On the night of August 6, 2004, Cyntoia Brown, then 16, remembers starting her evening off at a hotel room with a drug dealer who repeatedly hit her and forced her into prostitution. “We were either getting high or having sex,” she testified before a judge in Tennessee in November of the same year. “That’s all we ever did. He said that I was slipping, that I was starting to become a slouch. And that I needed to get out and get on my grind and get some money.”
Brown said she then got a ride to an area in east Nashville where she knew she could make some money, per her abuser’s orders. There, she met 43-year-old Johnny Allen, who took her to his home. They agreed to a fee of $150.
During their conversation, Brown said she grew increasingly nervous, as Allen allegedly spoke about being a sharpshooter in the military and showed her a number of guns. Later, Brown said, “he was just stroking me, and then he just grabbed me in between my legs, like, he just grabbed it real hard. He just gave me this look, it was like, a very fierce look, and it just sent these chills up my spine. I’m thinking he’s going to hit me or do something like that. But then, he rolls over and reaches—he’s reaching to the side of the bed … so I’m thinking he’s not going to hit me, he’s going to get a gun.”
Brown’s attorney asked her what she did next. “I just grabbed a gun and I shot him,” she replied.
The testimony, captured in a 2011 documentary titled Me Facing Life: Cyntoia’s Story, came during a transfer hearing that determined Brown be tried as an adult instead of a juvenile. Although she argued her actions were in self-defense, she was eventually convicted of first-degree murder and sentenced to life in prison with parole eligibility after 51 years.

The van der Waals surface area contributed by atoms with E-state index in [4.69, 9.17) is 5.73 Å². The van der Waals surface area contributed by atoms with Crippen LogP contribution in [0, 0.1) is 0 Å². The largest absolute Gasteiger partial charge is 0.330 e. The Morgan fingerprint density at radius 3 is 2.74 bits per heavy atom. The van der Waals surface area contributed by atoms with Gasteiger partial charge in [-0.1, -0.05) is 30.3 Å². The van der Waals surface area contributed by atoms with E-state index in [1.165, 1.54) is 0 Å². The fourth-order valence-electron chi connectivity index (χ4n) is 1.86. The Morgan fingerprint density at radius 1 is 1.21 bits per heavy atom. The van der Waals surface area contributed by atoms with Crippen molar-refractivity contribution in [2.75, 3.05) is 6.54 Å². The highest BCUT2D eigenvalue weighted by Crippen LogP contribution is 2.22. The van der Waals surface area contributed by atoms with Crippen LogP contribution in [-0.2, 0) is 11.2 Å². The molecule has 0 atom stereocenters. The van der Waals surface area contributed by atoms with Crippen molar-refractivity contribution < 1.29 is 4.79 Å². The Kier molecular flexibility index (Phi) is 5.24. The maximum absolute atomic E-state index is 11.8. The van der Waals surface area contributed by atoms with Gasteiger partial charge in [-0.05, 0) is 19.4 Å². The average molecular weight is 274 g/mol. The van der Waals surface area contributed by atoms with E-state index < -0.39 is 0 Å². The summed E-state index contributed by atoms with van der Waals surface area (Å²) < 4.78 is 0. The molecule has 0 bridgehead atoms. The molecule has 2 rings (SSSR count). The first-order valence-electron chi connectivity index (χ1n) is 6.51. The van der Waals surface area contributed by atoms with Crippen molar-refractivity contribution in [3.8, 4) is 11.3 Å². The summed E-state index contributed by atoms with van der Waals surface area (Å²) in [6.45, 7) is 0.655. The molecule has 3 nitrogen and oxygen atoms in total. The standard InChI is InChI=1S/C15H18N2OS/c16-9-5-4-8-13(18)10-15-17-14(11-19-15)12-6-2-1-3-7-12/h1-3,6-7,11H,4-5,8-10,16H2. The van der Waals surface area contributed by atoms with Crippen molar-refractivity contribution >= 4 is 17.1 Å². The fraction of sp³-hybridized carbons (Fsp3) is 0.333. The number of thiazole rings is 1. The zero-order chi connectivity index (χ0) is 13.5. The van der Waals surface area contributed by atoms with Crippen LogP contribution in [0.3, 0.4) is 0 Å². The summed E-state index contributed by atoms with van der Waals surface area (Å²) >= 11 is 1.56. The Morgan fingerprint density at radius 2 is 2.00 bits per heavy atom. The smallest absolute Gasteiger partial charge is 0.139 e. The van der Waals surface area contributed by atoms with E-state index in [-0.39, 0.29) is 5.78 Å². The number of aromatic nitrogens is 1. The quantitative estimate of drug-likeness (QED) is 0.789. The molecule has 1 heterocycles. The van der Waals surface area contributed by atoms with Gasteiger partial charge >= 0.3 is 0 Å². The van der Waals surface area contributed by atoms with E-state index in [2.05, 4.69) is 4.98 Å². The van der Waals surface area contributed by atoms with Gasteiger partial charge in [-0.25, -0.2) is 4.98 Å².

In recent days, however, Brown’s case has been getting renewed attention on social media. Celebrities like Rihanna, TI, and Kim Kardashian have posted about how the system has treated Brown unfairly, and a petition calling for the president to issue her a pardon has garnered more than 200,000 signatures.
“Something is horribly wrong when the system enables these rapists and the victim is thrown away for life!” Rihanna wrote on Instagram.
The documentary, which followed Brown for seven years, also shed light on a history of abuse and violence in Brown’s family. As the BBC reported, the film reveals “how a dark cycle of abuse began with Cyntoia's grandmother, who says her daughter was the product of rape, and cemented itself with her mother Georgina Mitchell, who gave birth at 16, turned to alcohol and crack cocaine, and spent years in prison herself.”
Dr. William Bernet, a forensic psychiatrist featured in the documentary, told filmmakers: “This is a kid who had some horrible life experiences. Many, many bad things happened to her. And it wasn’t just an isolated bad thing. It was a pattern of bad things. And this shaped the way she related to people”
Since Brown—who’s now 29, working toward finishing her bachelor’s degree, and has been described as “a model prisoner”—was sentenced, Tennessee has changed the way it views minors and prostitution. Instead of arresting them, a statute requires law enforcement “provide the minor with the telephone number for the national human trafficking resource center hotline and release the minor to the custody of a parent or legal guardian.” Advocates are also trying to change the law to allow teens sentenced to life to be allowed a mandatory 15- or 20-year review of their sentences.
Derri Smith is the CEO of End Slavery Tennessee. In a blog post published today in light of the renewed attention to Brown’s case, Smith argues that had Brown been sentenced today, she would have been seen as a victim of human trafficking, not a criminal, and that it’s time for “a cultural mindset shift around the issue of human trafficking”
Smith tells Broadly that her organization has been advocating on Brown’s behalf for over a year now. “The first thing you notice about her, besides how young and tiny she is, is that she is incredibly smart,” she says.
Human trafficking has often been described by advocates as an invisible crime: Too often, people think these horrors don’t happen in their cities and neighborhoods. “When I first started End Slavery Tennessee, everyone said, ‘That doesn’t happen here,’” Smith says. “Cyntoia’s case brings a face to the crime.”
Her hope, she continues, is that this public awareness “will lead to improvement in court systems and laws and be instrumental in changing public perceptions of this crime.” As for Brown, Smith say the best way to support her petition for clemency is to write letters to the Tennessee Board of Parole and to Governor Bill Haslam.